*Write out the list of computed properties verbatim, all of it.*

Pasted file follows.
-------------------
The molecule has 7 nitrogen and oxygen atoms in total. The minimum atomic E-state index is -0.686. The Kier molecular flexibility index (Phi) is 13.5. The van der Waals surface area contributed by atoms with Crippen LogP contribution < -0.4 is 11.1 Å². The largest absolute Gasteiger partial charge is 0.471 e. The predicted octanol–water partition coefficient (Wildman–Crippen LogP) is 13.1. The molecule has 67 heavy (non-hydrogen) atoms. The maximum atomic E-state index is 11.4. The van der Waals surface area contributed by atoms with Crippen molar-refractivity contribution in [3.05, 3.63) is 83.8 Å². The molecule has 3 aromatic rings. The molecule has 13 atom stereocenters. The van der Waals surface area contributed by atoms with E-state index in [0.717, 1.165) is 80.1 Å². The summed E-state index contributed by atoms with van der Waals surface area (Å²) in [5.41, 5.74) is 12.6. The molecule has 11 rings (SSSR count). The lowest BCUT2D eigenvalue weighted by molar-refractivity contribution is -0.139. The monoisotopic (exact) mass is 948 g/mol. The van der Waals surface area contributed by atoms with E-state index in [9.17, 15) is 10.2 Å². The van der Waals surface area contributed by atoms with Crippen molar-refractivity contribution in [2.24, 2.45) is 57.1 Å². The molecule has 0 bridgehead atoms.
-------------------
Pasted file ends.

The molecule has 7 nitrogen and oxygen atoms in total. The minimum atomic E-state index is -0.686. The Kier molecular flexibility index (Phi) is 13.5. The van der Waals surface area contributed by atoms with Crippen LogP contribution < -0.4 is 11.1 Å². The largest absolute Gasteiger partial charge is 0.471 e. The predicted octanol–water partition coefficient (Wildman–Crippen LogP) is 13.1. The molecule has 67 heavy (non-hydrogen) atoms. The maximum atomic E-state index is 11.4. The van der Waals surface area contributed by atoms with Crippen molar-refractivity contribution in [3.05, 3.63) is 83.8 Å². The molecule has 3 aromatic rings. The molecule has 13 atom stereocenters. The van der Waals surface area contributed by atoms with E-state index in [0.717, 1.165) is 80.1 Å². The summed E-state index contributed by atoms with van der Waals surface area (Å²) in [5.41, 5.74) is 12.6. The molecule has 11 rings (SSSR count). The lowest BCUT2D eigenvalue weighted by molar-refractivity contribution is -0.139. The monoisotopic (exact) mass is 948 g/mol. The van der Waals surface area contributed by atoms with E-state index in [9.17, 15) is 10.2 Å². The van der Waals surface area contributed by atoms with Crippen molar-refractivity contribution in [2.24, 2.45) is 57.1 Å². The molecule has 0 bridgehead atoms.